Tuesday, June 16, 2009

Algorithm can get most pollution control for the money

image There may be thousands of things large and small that can be done to better control pollution on even the smallest waterways, and a new tool may help sort out how to choose the best ones.

Indrajeet Chaubey, an associate professor of agricultural and biological engineering, combined a best management practices tool with a complex genetic algorithm that can search out the best solutions for non-point source pollution control in a watershed. By analyzing data from an area, in just a few hours the tool can compute the most cost-effective pollution-control strategies for water resources affected by agriculture, a process that currently takes weeks or months.

A paper on the work appeared this past week in the journal Water Resources Research.

"When you have got limited resources to control non-point pollution in an area, you have to decide where to best use your resources," Chaubey said. "At the same time, you want to be sure you don't disrupt the agricultural production in an area."

Chaubey has spent the last several years developing a best management practices tool that takes into consideration all feasible solutions for decreasing non-point source pollution, or pollution that gets into water through runoff. The tool determines the best solution - such as changes in tillage practices, grass coverage and structural changes on the land - based on the amount of pollution that can be eliminated, the economic impact to agricultural land and other factors. The calculations used include soil, water, topography and other data usually collected by governmental agencies. …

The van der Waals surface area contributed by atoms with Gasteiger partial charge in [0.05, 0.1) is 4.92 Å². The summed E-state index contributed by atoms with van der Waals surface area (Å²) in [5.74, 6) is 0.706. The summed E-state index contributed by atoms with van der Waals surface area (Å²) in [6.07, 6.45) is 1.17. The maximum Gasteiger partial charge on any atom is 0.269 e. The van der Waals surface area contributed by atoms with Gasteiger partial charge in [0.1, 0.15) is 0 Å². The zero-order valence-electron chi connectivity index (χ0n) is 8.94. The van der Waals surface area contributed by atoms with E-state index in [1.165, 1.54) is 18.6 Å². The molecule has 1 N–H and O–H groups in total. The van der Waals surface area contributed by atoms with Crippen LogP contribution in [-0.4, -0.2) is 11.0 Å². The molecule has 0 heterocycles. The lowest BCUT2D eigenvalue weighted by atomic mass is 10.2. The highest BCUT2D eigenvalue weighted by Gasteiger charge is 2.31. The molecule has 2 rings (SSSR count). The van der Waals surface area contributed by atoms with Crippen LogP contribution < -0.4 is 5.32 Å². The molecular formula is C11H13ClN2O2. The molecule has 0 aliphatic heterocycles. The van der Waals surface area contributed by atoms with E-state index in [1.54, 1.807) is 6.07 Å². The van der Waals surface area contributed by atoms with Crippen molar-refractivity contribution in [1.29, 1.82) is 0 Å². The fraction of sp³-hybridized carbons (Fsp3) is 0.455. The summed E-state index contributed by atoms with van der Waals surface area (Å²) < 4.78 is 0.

Algorithm Can Get Most Pollution Control For The Money

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1 comment:

Bhuvan Chand said...

The Government is to review air standards to see if they are realistic. But Green Party co-leader Russel Norman says that means it intends to weaken or delay them. Environment Minister Nick Smith today said air quality standards needed to be “practical and achievable” and 10 cities and towns, including Auckland and Christchurch, were unlikely to meet the standards set in 2005 by the 2013 deadline. A technical advisory group would review the national environmental standards for particulate air pollution under the Resource Management Act.